Wolves Crows Spiders

My Academic Work

I am a psychologist and I am intrigued by what people think and feel about "nature" - or rather: about their fellow world. Our fellow world: that is the entirety of human, animal, and plant individuals with which we share the living spaces of this earth, as well as the totality of the natural processes and systems with which we are entwined.

Human-animal relations are particularly dear to me. In my doctoral thesis, I have found that challenging interactions of humans and wildlife, such as wolves, ultimately raise deepgoing questions about what it means to be human. No wonder that seemingly factual issues carry so much emotional charge! My doctoral project received the Research Award of the German Wildlife Foundation.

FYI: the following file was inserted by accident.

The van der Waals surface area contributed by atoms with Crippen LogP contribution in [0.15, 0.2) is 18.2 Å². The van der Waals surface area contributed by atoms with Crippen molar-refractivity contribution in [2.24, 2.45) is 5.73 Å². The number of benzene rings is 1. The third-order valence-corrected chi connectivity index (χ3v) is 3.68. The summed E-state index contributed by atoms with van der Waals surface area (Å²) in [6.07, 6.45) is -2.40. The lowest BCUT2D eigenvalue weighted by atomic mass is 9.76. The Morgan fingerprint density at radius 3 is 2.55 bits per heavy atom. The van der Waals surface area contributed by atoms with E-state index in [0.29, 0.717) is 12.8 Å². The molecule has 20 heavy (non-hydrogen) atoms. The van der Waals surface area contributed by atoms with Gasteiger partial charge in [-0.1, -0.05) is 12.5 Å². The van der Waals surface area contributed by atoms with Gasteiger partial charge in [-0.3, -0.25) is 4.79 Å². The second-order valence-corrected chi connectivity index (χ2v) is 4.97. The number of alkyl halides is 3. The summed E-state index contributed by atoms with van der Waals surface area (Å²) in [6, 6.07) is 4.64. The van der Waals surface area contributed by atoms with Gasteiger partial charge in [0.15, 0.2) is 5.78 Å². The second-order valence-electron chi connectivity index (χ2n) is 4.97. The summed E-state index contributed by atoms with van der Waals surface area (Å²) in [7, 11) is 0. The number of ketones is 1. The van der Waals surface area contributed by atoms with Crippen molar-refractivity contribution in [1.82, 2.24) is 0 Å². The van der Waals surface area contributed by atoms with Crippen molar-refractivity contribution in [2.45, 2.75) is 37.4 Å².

My academic curiosity also covers synaesthesia research, environmental ethics, and the philosophy of mind, particularly the conditions and possibilities of transspecies encounters.

As newly knighted Doctor of Sciences and guest researcher at the Swiss Federal Research Institute for Forest, Snow, and Landscape Research WSL, I work on a book project that composes a comprehensive picture from all the assembled as well as the yet unpublished insights.


Humans and Wildlife

Crossing human− other-than-human boundaries

Animal Rights and Environmental Ethics

Synästhesia and Ideasthesia



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